Prof: For me, there wasn't ever an event of anything I did on this physical Earth. I haven't told anybody about my private life, but I've been very much cooped up, living a boring life for a long time. So I haven’t been partaking in anything like that, you know? But, um, yeah, Rhymesayers dropped me purely because of my content in the past and the art that I put out with them, you know, which is the most interesting part. You know, they released the music that they dropped me for. It was there, it was their label, they put it out to distributors and everything.
It's hard. It's hard for me to say what this is all about, like, it started with an old DJ of mine. But even with all that shit, I wasn't there and I wasn't aware of it. I don't know...it's a tough situation for me to speak about. I didn't get along with the dude. So, I fired him five, six years ago. Well before any of this. I'm definitely out on the other side of this. I’ve never been more successful. I hit the Billboard charts with my album release of “Powderhorn Suite” through Stop House. I think everybody understood that I got a hard shake on things and people started sharing my content even more and listening even more. And I'm just super, super thankful for it.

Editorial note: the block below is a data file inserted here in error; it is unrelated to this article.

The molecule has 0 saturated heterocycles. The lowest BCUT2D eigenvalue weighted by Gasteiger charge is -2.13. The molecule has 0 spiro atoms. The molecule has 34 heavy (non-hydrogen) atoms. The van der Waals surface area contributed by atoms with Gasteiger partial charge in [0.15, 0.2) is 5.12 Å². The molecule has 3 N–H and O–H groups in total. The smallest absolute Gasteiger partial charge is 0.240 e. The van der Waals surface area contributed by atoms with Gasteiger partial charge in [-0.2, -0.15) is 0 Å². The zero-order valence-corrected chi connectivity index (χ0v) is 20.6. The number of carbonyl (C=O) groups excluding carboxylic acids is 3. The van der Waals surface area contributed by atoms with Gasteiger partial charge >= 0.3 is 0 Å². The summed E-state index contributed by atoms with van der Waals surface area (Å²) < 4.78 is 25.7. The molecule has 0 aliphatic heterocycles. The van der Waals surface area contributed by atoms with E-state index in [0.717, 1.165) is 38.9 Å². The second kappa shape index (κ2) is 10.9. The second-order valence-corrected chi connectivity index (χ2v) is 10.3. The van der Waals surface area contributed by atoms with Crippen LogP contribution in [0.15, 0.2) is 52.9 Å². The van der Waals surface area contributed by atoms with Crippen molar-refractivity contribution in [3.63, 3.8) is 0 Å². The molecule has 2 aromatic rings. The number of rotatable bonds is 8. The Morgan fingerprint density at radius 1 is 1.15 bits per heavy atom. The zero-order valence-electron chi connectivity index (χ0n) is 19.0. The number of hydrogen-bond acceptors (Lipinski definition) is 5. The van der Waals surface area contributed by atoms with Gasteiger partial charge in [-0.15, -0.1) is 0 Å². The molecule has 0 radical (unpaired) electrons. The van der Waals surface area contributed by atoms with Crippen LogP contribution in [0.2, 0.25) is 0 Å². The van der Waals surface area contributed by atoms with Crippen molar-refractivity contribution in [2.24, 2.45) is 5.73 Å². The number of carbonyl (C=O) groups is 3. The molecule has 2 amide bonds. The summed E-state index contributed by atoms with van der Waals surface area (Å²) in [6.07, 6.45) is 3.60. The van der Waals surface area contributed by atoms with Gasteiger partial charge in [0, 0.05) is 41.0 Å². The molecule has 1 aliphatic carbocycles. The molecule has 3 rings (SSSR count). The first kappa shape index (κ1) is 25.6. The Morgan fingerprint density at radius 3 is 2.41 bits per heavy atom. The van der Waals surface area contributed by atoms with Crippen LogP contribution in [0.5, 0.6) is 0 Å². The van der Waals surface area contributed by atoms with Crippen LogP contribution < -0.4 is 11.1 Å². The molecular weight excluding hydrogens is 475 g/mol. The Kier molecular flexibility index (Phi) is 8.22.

HPR: Did you ever think that you would be releasing something on your own? How does it feel?
Prof: I love it. I absolutely love it. I'm very happy with how we shaped our company, all the things on the back end, legal stuff, the connections we've made and what our company is capable of. We spent a very, very long time shaping that while you know that summer of 2020 was going on. And you know, we've been extremely, extremely busy.
HPR: That’s really exciting! Can you share any insight about what’s going to happen next?
Prof: Yes. It's gonna be... you know, the songs that we already have on deck and some of the features that we have, it's going to be...I don't know what kind of insight I can tell you right now, but it's, um, I'll be just fine. You can expect a lot of music and a lot of really, really good shit coming up in future.
IF YOU GO
Prof (J Plaza opens)
Thursday, December 2, 7:30PM
Sanctuary Events Center, 670 4th Ave N, Fargo, (701) 404-9006